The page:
Group G – Germany, Ghana, Portugal, United States
Sorry USA fans, but it will be a pretty tough haul for the boys in red, white, and blue to make it past the likes of Germany and Portugal to the next stage of the tournament. Frankly, even Ghana will be a tough game, though the US will at least expect to win that one. But we think if they can take the game to Portugal and cut off the supply chain to Ronaldo (because if the ball gets to him with space for him to run, they’re screwed), they could eke out a win here and advance in second. Germany is the obvious best team in the group and wouldn’t be a bad bet to win the whole thing; if anyone seems likely to overturn Spain’s recent stranglehold on big tournaments, it’s Germany.
Group H – Algeria, Belgium, Russia, South Korea
We think viewers should expect very good things from Belgium this tournament. They should win this group and will be a tough team for anyone to play against. They are especially strong in the central defensive and attacking midfield areas of the park, but quick players along the flanks could undo them in the knockout rounds. We think Algeria could surprise Russia and take second place in the group, though their committed attackers might leave them vulnerable at the back. South Korea had a great tournament when they co-hosted with Japan in 2002 and made it to the knockout round last time around, but I don’t see them being a contender in this group. They could surprise us though—they have a few very good players.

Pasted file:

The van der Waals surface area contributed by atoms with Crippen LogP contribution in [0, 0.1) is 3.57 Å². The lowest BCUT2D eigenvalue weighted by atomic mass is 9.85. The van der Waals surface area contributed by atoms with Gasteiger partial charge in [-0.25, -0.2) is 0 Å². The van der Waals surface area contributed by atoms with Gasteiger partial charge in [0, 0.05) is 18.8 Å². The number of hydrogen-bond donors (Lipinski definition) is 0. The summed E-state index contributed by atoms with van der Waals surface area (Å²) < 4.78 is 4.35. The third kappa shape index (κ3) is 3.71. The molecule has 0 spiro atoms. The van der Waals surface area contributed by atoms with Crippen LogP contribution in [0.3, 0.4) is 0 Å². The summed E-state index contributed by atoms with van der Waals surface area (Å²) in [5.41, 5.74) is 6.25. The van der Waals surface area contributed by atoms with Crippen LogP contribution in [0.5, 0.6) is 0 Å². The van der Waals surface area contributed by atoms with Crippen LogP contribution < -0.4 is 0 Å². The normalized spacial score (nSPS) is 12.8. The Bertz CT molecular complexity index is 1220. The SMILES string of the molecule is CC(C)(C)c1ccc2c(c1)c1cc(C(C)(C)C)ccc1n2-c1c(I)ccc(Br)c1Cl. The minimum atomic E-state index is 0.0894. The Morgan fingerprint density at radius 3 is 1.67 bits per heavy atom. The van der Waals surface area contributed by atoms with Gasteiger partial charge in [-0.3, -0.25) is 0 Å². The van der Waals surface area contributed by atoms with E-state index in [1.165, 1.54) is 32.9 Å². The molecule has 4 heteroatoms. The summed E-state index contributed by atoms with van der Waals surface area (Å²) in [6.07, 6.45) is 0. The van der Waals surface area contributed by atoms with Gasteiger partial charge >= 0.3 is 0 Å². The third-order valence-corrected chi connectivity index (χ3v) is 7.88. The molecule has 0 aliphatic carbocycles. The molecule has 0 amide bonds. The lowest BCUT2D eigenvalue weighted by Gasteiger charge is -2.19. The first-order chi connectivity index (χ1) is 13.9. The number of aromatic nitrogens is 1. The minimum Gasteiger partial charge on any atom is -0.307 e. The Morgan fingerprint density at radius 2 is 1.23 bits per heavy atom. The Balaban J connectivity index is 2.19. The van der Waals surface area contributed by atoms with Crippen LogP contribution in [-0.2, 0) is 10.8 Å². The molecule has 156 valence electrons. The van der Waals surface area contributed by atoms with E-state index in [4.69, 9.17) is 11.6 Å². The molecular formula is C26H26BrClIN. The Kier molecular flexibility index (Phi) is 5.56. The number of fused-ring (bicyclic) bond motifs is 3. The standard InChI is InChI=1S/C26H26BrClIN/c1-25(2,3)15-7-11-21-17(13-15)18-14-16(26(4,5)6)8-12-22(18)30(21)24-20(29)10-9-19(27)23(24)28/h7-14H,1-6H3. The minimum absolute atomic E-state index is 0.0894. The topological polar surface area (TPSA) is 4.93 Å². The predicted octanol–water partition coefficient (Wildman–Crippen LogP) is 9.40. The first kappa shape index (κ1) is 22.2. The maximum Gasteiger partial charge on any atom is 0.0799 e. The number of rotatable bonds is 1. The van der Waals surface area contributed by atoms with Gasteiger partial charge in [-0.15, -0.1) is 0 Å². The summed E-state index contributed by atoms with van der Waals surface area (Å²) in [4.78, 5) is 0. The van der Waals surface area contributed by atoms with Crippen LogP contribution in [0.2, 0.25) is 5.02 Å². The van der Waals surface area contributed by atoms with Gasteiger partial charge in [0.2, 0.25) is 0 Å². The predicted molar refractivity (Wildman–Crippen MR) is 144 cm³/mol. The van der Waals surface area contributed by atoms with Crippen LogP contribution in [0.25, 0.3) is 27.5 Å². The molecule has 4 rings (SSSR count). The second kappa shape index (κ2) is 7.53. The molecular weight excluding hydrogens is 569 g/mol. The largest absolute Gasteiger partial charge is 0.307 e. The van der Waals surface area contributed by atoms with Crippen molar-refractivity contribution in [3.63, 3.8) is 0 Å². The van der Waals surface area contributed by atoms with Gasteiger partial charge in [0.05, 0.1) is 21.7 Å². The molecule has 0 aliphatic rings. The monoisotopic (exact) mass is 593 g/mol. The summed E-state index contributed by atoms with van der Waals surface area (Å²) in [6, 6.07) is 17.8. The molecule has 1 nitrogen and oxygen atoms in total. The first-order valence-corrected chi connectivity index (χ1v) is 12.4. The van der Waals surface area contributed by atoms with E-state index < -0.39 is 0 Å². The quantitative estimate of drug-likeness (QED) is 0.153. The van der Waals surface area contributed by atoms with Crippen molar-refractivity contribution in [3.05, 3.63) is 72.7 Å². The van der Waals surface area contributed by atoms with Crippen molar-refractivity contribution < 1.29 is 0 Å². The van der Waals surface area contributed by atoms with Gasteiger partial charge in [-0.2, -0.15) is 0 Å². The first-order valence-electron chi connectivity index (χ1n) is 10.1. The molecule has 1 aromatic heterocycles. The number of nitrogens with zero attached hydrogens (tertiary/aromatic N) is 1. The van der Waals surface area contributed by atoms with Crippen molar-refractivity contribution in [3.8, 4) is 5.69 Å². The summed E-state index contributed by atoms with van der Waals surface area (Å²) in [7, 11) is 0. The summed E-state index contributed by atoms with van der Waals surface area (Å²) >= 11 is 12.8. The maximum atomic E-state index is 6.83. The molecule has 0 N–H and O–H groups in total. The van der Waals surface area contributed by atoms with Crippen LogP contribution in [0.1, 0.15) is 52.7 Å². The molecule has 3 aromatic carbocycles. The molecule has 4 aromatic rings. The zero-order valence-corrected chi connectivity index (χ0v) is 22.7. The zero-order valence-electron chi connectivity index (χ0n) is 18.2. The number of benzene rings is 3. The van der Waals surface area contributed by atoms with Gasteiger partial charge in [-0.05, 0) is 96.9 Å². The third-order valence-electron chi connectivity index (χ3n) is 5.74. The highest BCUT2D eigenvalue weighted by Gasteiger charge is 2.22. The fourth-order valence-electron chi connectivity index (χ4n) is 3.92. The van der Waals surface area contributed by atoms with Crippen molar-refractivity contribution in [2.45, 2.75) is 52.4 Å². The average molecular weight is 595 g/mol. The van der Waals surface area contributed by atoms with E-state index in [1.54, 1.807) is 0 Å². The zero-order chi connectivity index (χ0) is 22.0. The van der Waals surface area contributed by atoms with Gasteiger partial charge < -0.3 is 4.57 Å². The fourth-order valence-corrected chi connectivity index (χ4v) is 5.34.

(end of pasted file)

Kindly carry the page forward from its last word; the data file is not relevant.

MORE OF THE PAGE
Brazil and Germany in the final, with Germany for the win.